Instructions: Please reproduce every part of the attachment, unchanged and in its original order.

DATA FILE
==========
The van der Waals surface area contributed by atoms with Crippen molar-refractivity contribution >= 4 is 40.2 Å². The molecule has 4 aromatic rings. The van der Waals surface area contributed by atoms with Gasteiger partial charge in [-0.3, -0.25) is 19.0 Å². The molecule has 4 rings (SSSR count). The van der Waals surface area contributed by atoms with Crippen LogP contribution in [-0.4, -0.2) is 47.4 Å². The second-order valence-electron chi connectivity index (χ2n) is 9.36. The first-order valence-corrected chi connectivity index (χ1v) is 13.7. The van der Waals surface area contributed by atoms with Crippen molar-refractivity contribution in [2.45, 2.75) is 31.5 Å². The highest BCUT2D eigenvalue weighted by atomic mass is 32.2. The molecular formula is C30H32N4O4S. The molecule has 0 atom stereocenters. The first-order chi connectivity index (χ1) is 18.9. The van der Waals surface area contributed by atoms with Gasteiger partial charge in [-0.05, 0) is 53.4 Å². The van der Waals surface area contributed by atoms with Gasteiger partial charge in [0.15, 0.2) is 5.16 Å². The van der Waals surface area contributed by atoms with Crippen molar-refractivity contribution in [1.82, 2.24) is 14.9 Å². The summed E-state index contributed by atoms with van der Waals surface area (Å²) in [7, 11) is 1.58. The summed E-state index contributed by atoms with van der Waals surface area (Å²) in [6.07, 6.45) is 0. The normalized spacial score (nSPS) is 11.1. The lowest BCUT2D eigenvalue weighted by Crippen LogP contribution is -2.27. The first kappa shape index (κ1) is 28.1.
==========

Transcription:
The van der Waals surface area contributed by atoms with Crippen molar-refractivity contribution >= 4 is 40.2 Å². The molecule has 4 aromatic rings. The van der Waals surface area contributed by atoms with Gasteiger partial charge in [-0.3, -0.25) is 19.0 Å². The molecule has 4 rings (SSSR count). The van der Waals surface area contributed by atoms with Crippen LogP contribution in [-0.4, -0.2) is 47.4 Å². The second-order valence-electron chi connectivity index (χ2n) is 9.36. The first-order valence-corrected chi connectivity index (χ1v) is 13.7. The van der Waals surface area contributed by atoms with Crippen molar-refractivity contribution in [2.45, 2.75) is 31.5 Å². The highest BCUT2D eigenvalue weighted by atomic mass is 32.2. The molecular formula is C30H32N4O4S. The molecule has 0 atom stereocenters. The first-order chi connectivity index (χ1) is 18.9. The van der Waals surface area contributed by atoms with Gasteiger partial charge in [-0.05, 0) is 53.4 Å². The van der Waals surface area contributed by atoms with Gasteiger partial charge in [0.15, 0.2) is 5.16 Å². The van der Waals surface area contributed by atoms with Crippen molar-refractivity contribution in [1.82, 2.24) is 14.9 Å². The summed E-state index contributed by atoms with van der Waals surface area (Å²) in [7, 11) is 1.58. The summed E-state index contributed by atoms with van der Waals surface area (Å²) in [6.07, 6.45) is 0. The normalized spacial score (nSPS) is 11.1. The lowest BCUT2D eigenvalue weighted by Crippen LogP contribution is -2.27. The first kappa shape index (κ1) is 28.1.